If you or a loved one suffers from depression, it’s helpful to know about serotonin and norepinephrine reuptake inhibitors (SNRIs). These antidepressants emerged in the mid 1990s, and are often a next step for people who don’t have much success with selective serotonin reuptake inhibitors (SSRIs); they work on a similar principle, but SNRIs affect two brain chemicals—serotonin and norepinephrine—while SSRIs affect only the first one.
Your psychiatrist can advise you on whether SNRIs are worth exploring. Treatment generally requires some trial and error to arrive at what works best for each individual, providing maximum relief with minimal side effects. A medication like SNRIs is just one tool, and if it’s right for you or your loved one, it should be used in conjunction with other treatment strategies, such as positive lifestyle changes and one or more types of therapy.
What Conditions Do SNRIs Treat?
Serotonin and norepinephrine reuptake inhibitors are prescribed to treat the most common symptoms of moderate to severe cases of clinical depression. They are also sometimes used to treat generalized anxiety and certain anxiety disorders, panic disorder, bipolar depression, fibromyalgia, chronic pain (especially nerve pain), and some other conditions.
How Do SNRIs Help?
Serotonin and norepinephrine are neurotransmitters, or brain chemicals that send messages between cells. Serotonin is sometimes called “the feel good chemical” because it elevates your mood and helps control anxiety, and it helps regulate sleep, appetite, and other bodily functions. Norepinephrine plays a role in the regulation of emotions, thought processes, concentration, memory, and more.
Low levels of these neurotransmitters are seen in people with depression and anxiety conditions. SNRIs inhibit cells’ reuptake of these chemicals to increase the levels present; the medication does not boost their production.
What Types of SNRIs Are Available?
The different SNRIs on the market are generally believed to work in the same way. However, there are differences in how much each one affects reuptake of each of the two brain chemicals, and there can be some variance in their side effects. Be sure your prescribing doctor knows about all the medications and supplements you take, and all your health conditions.
There are four serotonin and norepinephrine reuptake inhibitors approved by the FDA for treating depression:
- Desvenlafaxine (Pristiq)
- Duloxetine (Cymbalta)
- Levomilnacipran (Fetzima)
- Venlafaxine (Effexor XR)
Duloxetine is also FDA approved for treating anxiety and certain types of chronic pain; venlafaxine is also FDA approved for treating some anxiety disorders and panic disorder.
Milnacipran (Savella) is another SNRI, available only as a brand name product, approved by the FDA for treating fibromyalgia. It is used in some other countries outside the US for treatment of depression, and is sometimes prescribed for off-label use in the US to treat this condition.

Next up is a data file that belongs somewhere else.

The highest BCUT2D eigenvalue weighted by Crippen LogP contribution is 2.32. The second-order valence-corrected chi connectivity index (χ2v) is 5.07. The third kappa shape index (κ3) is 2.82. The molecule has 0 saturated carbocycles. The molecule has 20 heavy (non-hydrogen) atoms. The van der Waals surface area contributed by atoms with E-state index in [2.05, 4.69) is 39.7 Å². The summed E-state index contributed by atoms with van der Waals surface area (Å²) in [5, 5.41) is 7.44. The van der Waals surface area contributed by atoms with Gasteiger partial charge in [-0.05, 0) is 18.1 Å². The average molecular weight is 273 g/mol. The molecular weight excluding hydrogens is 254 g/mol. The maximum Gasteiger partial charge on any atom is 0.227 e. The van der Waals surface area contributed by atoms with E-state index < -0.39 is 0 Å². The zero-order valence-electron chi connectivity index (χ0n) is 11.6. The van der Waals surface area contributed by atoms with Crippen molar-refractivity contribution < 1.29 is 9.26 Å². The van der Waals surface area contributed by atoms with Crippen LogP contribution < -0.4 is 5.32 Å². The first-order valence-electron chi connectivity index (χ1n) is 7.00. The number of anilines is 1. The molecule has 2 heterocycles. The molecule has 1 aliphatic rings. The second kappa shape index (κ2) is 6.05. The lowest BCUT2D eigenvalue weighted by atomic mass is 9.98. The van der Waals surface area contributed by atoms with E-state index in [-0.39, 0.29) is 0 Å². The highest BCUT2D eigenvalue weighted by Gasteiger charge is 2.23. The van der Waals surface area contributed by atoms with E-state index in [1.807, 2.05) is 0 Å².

What Side Effects can SNRIs Cause?
All medications can cause side effects, and they vary from person to person, as does the severity and duration. All SNRIs are generally considered to have the same potential side effects, but that doesn’t necessarily mean you will react to each one the same way.
Usually, the benefits of SNRIs outweigh the side effects. If you experience side effects, talk to your prescribing doctor about adjusting your dosage or, if necessary, trying other treatment alternatives.
The most common side effects of serotonin and norepinephrine reuptake inhibitors include:
- Increased or decreased appetite (and associated weight gain or loss)
- Dry mouth
- Excessive sweating
- Muscle weakness
- Heart palpitations or increased heart rate
- Difficulty falling or staying sleeping
- Sexual dysfunction (e.g., decreased sex drive, difficulty reaching orgasm, erectile dysfunction)
What Are Other Possible Concerns when Taking SNRIs?
In addition to side effects, there are other potential concerns when taking serotonin and norepinephrine reuptake inhibitors. These can include:
- Allergic reactions
- Increased suicidal thoughts/risk of suicide
- Dangerous interactions with other drugs or supplements
- Elevated blood pressure
- Worsening liver problems
- Increased risk of bleeding (especially concerning if you take other drugs or supplements that increase this risk, like aspirin or other NSAIDs, anticoagulants or blood thinners, ginkgo biloba, ginseng, St. John’s wort, etc.)
- Harm to the fetus or infant if you’re pregnant or breastfeeding
- Withdrawal symptoms if you abruptly stop taking an SNRI or miss several doses (however, SNRIs are not considered addictive)
- Serotonin syndrome (an excess of serotonin, which becomes more likely if you combine an SNRI with another drug or supplement that increases serotonin levels); symptoms include anxiety, agitation, restlessness, perspiring, high fever, confusion, tremors, loss of coordination, changes in blood pressure, and rapid heart rate; seek emergency medical attention if you suspect you or your loved one is experiencing this rare complication